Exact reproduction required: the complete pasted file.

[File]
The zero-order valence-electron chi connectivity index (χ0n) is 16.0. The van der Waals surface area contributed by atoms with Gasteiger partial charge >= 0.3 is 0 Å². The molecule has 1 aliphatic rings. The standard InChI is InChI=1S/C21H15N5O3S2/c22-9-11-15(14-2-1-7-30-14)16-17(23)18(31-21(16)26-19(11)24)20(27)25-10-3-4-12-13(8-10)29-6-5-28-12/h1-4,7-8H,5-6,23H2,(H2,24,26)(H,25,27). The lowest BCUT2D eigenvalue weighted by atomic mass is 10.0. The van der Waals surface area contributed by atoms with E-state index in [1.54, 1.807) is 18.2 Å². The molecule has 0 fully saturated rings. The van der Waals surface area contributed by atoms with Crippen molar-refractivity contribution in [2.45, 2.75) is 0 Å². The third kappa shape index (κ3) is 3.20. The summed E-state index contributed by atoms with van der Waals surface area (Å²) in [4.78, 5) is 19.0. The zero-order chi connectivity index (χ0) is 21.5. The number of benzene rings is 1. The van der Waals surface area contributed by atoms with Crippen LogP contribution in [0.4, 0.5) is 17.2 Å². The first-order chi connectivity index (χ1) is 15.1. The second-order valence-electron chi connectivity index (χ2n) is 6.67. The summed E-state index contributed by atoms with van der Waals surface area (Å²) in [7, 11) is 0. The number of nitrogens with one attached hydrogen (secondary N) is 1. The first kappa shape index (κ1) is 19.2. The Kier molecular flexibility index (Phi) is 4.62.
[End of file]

The zero-order valence-electron chi connectivity index (χ0n) is 16.0. The van der Waals surface area contributed by atoms with Gasteiger partial charge >= 0.3 is 0 Å². The molecule has 1 aliphatic rings. The standard InChI is InChI=1S/C21H15N5O3S2/c22-9-11-15(14-2-1-7-30-14)16-17(23)18(31-21(16)26-19(11)24)20(27)25-10-3-4-12-13(8-10)29-6-5-28-12/h1-4,7-8H,5-6,23H2,(H2,24,26)(H,25,27). The lowest BCUT2D eigenvalue weighted by atomic mass is 10.0. The van der Waals surface area contributed by atoms with E-state index in [1.54, 1.807) is 18.2 Å². The molecule has 0 fully saturated rings. The van der Waals surface area contributed by atoms with Crippen molar-refractivity contribution in [2.45, 2.75) is 0 Å². The third kappa shape index (κ3) is 3.20. The summed E-state index contributed by atoms with van der Waals surface area (Å²) in [4.78, 5) is 19.0. The zero-order chi connectivity index (χ0) is 21.5. The number of benzene rings is 1. The van der Waals surface area contributed by atoms with Crippen LogP contribution in [0.4, 0.5) is 17.2 Å². The first-order chi connectivity index (χ1) is 15.1. The second-order valence-electron chi connectivity index (χ2n) is 6.67. The summed E-state index contributed by atoms with van der Waals surface area (Å²) in [7, 11) is 0. The number of nitrogens with one attached hydrogen (secondary N) is 1. The first kappa shape index (κ1) is 19.2. The Kier molecular flexibility index (Phi) is 4.62.